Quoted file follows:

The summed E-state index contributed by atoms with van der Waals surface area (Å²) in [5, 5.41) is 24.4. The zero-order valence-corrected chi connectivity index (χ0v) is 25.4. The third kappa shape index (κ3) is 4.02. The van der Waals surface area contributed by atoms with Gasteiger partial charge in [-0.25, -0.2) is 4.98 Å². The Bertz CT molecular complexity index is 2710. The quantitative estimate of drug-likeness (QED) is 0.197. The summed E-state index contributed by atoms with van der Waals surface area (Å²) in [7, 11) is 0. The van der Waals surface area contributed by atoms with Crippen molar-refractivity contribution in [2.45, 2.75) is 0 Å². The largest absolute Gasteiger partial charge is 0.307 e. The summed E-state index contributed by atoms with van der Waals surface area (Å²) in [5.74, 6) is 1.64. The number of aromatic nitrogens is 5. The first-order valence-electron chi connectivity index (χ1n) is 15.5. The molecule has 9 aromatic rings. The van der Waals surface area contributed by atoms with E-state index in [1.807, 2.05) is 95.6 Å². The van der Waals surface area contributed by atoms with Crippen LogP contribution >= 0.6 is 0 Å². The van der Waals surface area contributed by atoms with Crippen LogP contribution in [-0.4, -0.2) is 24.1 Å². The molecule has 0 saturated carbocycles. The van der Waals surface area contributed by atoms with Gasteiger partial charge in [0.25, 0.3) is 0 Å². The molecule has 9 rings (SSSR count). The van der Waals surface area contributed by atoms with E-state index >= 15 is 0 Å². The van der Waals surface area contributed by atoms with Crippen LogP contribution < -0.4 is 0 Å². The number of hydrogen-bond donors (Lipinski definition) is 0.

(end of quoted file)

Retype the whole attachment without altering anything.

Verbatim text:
The summed E-state index contributed by atoms with van der Waals surface area (Å²) in [5, 5.41) is 24.4. The zero-order valence-corrected chi connectivity index (χ0v) is 25.4. The third kappa shape index (κ3) is 4.02. The van der Waals surface area contributed by atoms with Gasteiger partial charge in [-0.25, -0.2) is 4.98 Å². The Bertz CT molecular complexity index is 2710. The quantitative estimate of drug-likeness (QED) is 0.197. The summed E-state index contributed by atoms with van der Waals surface area (Å²) in [7, 11) is 0. The van der Waals surface area contributed by atoms with Crippen molar-refractivity contribution in [2.45, 2.75) is 0 Å². The largest absolute Gasteiger partial charge is 0.307 e. The summed E-state index contributed by atoms with van der Waals surface area (Å²) in [5.74, 6) is 1.64. The number of aromatic nitrogens is 5. The first-order valence-electron chi connectivity index (χ1n) is 15.5. The molecule has 9 aromatic rings. The van der Waals surface area contributed by atoms with E-state index in [1.807, 2.05) is 95.6 Å². The van der Waals surface area contributed by atoms with Crippen LogP contribution >= 0.6 is 0 Å². The van der Waals surface area contributed by atoms with Crippen LogP contribution in [-0.4, -0.2) is 24.1 Å². The molecule has 0 saturated carbocycles. The van der Waals surface area contributed by atoms with Gasteiger partial charge in [0.25, 0.3) is 0 Å². The molecule has 9 rings (SSSR count). The van der Waals surface area contributed by atoms with E-state index >= 15 is 0 Å². The van der Waals surface area contributed by atoms with Crippen LogP contribution < -0.4 is 0 Å². The number of hydrogen-bond donors (Lipinski definition) is 0.